2. Meanwhile, make the filling: heat 1tsp of the olive oil in a non-stick frying pan over a medium heat, add the tomatoes and cook for a few minutes. Add the spinach, then remove from the heat and set aside.
  3. Wipe out the frying pan and heat the remaining oil over a medium heat. When hot, pour in the batter and tip the pan so it spreads out thinly over the base. Cook gently until the top sets and bubbles appear on the surface. Spoon the filling on to one half of the omelette, then fold the other half over using a spatula. Press down with the spatula to seal it and cook for another minute.
  4. Slide the omelette on to a plate and serve with avocado slices and a sprinkle of chilli flakes.

Nutrition per serving: 463 calories | 20g protein | 22g fat (4g saturates) | 40g carbs (8g total sugars) | 11g fibre

Spiced Chickpea Pilaff With Almonds And Coconut Yogurt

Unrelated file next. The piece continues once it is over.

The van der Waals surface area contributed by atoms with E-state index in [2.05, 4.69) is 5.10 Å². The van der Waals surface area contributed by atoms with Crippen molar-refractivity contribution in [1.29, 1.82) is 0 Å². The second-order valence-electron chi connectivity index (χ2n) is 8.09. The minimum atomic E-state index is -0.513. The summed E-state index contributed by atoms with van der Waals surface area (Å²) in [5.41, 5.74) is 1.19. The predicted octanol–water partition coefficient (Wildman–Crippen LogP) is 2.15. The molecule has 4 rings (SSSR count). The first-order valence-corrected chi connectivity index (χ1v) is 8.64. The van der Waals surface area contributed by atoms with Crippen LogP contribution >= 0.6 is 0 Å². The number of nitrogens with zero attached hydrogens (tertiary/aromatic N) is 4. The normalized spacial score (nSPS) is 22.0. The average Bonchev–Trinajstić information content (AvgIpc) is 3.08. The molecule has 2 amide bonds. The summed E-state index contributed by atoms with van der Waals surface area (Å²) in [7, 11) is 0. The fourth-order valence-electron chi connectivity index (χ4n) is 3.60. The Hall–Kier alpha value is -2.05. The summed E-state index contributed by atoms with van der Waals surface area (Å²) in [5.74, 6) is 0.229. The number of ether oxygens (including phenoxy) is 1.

Vegan recipe

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(opens in new tab)

This tasty combination of rice, chickpeas and almonds is an ideal pre-exercise meal that will sustain you through your workout. Chickpeas are nutritional powerhouses, packed with carbohydrate, protein, fibre, B vitamins, iron, zinc and magnesium. They are the perfect nutritional complement to rice, balancing out the shortfall of essential amino acids and raising the overall quality of protein. Carrots and butternut squash are both rich in beta-carotene, while green peppers and peas are loaded with vitamin C. Almonds add additional protein, healthy fats, calcium and vitamin E. Substitute pecans or cashews if you prefer. If you don’t have all the individual spices, then use 2tbsp of mild curry paste instead.